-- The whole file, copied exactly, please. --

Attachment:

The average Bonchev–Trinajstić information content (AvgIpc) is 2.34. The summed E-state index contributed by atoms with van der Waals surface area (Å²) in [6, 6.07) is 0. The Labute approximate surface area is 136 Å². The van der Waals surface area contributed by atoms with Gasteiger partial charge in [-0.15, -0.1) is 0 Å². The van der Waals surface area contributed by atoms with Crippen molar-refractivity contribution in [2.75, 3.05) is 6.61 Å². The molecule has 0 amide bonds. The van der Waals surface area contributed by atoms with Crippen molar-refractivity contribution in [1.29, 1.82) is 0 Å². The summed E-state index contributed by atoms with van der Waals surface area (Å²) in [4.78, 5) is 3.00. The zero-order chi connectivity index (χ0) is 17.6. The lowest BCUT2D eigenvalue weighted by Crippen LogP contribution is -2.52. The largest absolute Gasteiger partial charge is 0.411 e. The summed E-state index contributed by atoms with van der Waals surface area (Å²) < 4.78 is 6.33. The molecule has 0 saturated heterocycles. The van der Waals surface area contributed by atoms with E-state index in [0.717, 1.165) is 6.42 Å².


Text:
The average Bonchev–Trinajstić information content (AvgIpc) is 2.34. The summed E-state index contributed by atoms with van der Waals surface area (Å²) in [6, 6.07) is 0. The Labute approximate surface area is 136 Å². The van der Waals surface area contributed by atoms with Gasteiger partial charge in [-0.15, -0.1) is 0 Å². The van der Waals surface area contributed by atoms with Crippen molar-refractivity contribution in [2.75, 3.05) is 6.61 Å². The molecule has 0 amide bonds. The van der Waals surface area contributed by atoms with Crippen molar-refractivity contribution in [1.29, 1.82) is 0 Å². The summed E-state index contributed by atoms with van der Waals surface area (Å²) in [4.78, 5) is 3.00. The zero-order chi connectivity index (χ0) is 17.6. The lowest BCUT2D eigenvalue weighted by Crippen LogP contribution is -2.52. The largest absolute Gasteiger partial charge is 0.411 e. The summed E-state index contributed by atoms with van der Waals surface area (Å²) < 4.78 is 6.33. The molecule has 0 saturated heterocycles. The van der Waals surface area contributed by atoms with E-state index in [0.717, 1.165) is 6.42 Å².